I (Steve) had my second home study interview nearly 2 weeks ago.  It was the 1-on-1 interview.  So exciting.  This person does not know me, and can’t really grasp how far I’ve come.  There were plenty of questions about my family and Amie’s family.  My brothers are 5 & 6 years older than I am.  We were never very close.  So, we still aren’t close.  I can be tough to explain why I’m closer to my in-laws than my own siblings.

There were a few instances when she said, “how about some positive descriptions.”  I am not sure I was particularly negative, just realistic.  We had the same issue when I described Eli.  It didn’t help that since we’d gotten back from NY, Eli and I have had a difficult relationship (it has gotten much better since the interview).  So the whole interview was relatively unpleasant on my end.  You’d think I didn’t like anybody.


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One of the newer books on adoption out there is Russell Moore’s Adopted for Life: The Priority of Adoption for Christian Families & Churches.  Moore is the Dean of Theology at Southern Seminary, as well as a preaching pastor.  He is an adoptive father.

Most books about adoption that I’ve read are either about the adoption process (including trying to encourage people to adopt) or about the doctrine of adoption as an aspect of our salvation.  This book is about both, which is both its strength and weakness.

It is a strength because the church desperately needs to see the connection between the two.  Since we’ve been adopted by God, we reveal much of the gospel as we adopt children who have no status, stability and inheritance.  Moore does a great job of working through much of the doctrine of adoption.

He also shares his struggles in deciding to adopt, the process and then parenting 2 boys.  He wrestled with pride in many forms all through the process.  He paints a realistic picture of international adoption though he also addresses issues regarding domestic adoption.  Some of our experiences were the same, others were quite different.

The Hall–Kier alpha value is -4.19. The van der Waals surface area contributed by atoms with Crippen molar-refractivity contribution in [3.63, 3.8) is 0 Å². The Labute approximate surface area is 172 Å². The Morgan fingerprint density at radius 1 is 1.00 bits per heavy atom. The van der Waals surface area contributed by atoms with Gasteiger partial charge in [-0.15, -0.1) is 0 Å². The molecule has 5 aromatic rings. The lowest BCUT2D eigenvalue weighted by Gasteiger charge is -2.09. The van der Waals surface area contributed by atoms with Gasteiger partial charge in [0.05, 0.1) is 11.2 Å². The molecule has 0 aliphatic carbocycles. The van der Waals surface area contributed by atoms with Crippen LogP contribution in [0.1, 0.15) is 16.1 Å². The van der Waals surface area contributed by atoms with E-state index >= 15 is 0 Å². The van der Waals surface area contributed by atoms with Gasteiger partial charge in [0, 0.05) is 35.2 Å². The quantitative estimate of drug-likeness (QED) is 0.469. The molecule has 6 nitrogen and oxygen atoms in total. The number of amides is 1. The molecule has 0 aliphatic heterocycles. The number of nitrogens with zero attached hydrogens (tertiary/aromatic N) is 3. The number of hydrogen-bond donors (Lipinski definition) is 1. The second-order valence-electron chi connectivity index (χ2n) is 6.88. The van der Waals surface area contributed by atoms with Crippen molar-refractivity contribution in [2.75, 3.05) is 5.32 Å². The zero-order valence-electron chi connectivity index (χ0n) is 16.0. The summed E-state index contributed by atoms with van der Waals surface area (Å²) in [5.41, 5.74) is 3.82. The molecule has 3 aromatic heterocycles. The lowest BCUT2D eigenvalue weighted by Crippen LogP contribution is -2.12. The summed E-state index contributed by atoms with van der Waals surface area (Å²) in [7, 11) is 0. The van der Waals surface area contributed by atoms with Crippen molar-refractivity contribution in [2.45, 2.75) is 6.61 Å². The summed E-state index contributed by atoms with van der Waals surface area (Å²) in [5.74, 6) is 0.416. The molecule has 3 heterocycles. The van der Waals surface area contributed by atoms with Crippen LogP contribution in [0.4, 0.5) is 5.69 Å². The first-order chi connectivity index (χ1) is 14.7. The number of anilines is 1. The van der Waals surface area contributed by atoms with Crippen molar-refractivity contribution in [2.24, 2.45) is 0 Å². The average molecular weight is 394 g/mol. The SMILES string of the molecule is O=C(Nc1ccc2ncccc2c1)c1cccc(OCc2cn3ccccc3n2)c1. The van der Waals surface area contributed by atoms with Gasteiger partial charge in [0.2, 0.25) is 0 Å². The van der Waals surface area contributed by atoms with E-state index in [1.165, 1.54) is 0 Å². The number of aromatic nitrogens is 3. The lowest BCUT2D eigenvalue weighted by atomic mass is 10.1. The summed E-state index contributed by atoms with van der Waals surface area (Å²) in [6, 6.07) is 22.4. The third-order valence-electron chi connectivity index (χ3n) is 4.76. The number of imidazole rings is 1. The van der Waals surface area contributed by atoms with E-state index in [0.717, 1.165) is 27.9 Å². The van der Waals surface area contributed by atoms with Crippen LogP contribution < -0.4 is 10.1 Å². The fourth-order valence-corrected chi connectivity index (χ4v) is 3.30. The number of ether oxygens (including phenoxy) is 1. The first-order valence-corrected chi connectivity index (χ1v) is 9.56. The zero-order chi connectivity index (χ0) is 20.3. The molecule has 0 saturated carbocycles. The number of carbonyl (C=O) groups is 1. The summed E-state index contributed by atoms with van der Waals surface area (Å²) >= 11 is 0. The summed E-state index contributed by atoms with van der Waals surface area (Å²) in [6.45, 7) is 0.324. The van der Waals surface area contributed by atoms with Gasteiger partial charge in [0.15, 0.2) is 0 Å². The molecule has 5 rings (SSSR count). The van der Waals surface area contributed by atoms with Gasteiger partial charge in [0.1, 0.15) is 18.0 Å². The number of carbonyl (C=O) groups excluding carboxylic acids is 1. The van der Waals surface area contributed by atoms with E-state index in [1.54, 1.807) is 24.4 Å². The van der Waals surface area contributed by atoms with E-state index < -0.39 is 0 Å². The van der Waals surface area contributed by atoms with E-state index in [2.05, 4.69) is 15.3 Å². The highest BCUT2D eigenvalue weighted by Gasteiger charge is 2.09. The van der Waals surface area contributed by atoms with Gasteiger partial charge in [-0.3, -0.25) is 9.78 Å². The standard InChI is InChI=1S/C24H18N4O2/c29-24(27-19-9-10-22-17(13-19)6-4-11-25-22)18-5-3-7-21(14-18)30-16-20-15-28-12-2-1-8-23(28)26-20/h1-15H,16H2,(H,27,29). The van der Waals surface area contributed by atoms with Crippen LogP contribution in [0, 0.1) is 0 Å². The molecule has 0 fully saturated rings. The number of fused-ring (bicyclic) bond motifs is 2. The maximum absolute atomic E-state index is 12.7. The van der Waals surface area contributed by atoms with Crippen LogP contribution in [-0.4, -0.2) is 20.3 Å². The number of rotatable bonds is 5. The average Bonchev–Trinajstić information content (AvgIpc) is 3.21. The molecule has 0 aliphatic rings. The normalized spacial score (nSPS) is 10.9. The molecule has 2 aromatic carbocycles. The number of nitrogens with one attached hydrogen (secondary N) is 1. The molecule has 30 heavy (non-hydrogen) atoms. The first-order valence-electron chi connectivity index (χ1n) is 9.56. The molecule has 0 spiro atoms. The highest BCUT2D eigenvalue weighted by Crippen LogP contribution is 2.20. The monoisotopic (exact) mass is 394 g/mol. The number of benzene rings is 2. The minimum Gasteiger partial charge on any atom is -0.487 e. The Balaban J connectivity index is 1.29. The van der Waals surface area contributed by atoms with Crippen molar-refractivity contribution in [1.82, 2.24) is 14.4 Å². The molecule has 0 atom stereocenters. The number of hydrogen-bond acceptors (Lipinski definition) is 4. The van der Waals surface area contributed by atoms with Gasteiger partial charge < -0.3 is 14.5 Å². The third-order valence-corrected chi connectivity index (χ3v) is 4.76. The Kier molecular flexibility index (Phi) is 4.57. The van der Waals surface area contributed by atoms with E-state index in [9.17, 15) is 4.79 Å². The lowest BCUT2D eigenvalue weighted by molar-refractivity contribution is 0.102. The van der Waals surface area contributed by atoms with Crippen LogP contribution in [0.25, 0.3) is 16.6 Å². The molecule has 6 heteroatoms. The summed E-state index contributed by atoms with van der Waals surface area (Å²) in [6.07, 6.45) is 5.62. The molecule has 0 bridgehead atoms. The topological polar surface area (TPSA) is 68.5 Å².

For instance, he relates how his boys had never seen the sun or ridden in a car until they drove away from the orphanage.  Our son was quite familiar with cars.  It was car seats that he had no experiential knowledge of.  He was used to sitting on the driver’s lap.  That was quite an adjustment for the little guy.

This strength is also a weakness at times since he flits back and forth.  It wasn’t confusing, just irritating.  It was like he kept changing subjects.

Another minor weakness was the length of the chapters.  As a father, I found it difficult to read at times due to the time commitment for a chapter.  I like to read whole chapters, a practice that causes no small amount of frustration for Amie.

Another strength to the book was his interaction with the naysayers in the world.  He didn’t pretend they didn’t exist.  In some cases he revealed their presuppositions which point them there (Darwinism and eugenics for instance).  In other cases he returned to the sufficiency of the gospel.  Adopting is abit counter-cultural (aside from the glam factor for celebrities these days- not all of them, just the ones who draw lots of attention to themselves in the process).  The gospel is typically counter-cultural, particularly in trans-racial adoptions like ours.

Adopted for Life is well worth reading for those considering adoption or who want to help those who do.  He helps people understand how important adoption is in the history of redemption (stories, not just ‘doctrine’).    He longs to see the church return to the days when it took in the most helpless of society because God has a heart for the helpless.  This is an important issue, far more important than if you are a hipster Christian or whether or not all Reformed churches should be monolithic in doctrine and practice.  Adoption is, simply put, a gospel issue.  As a gospel issue, it requires our attention.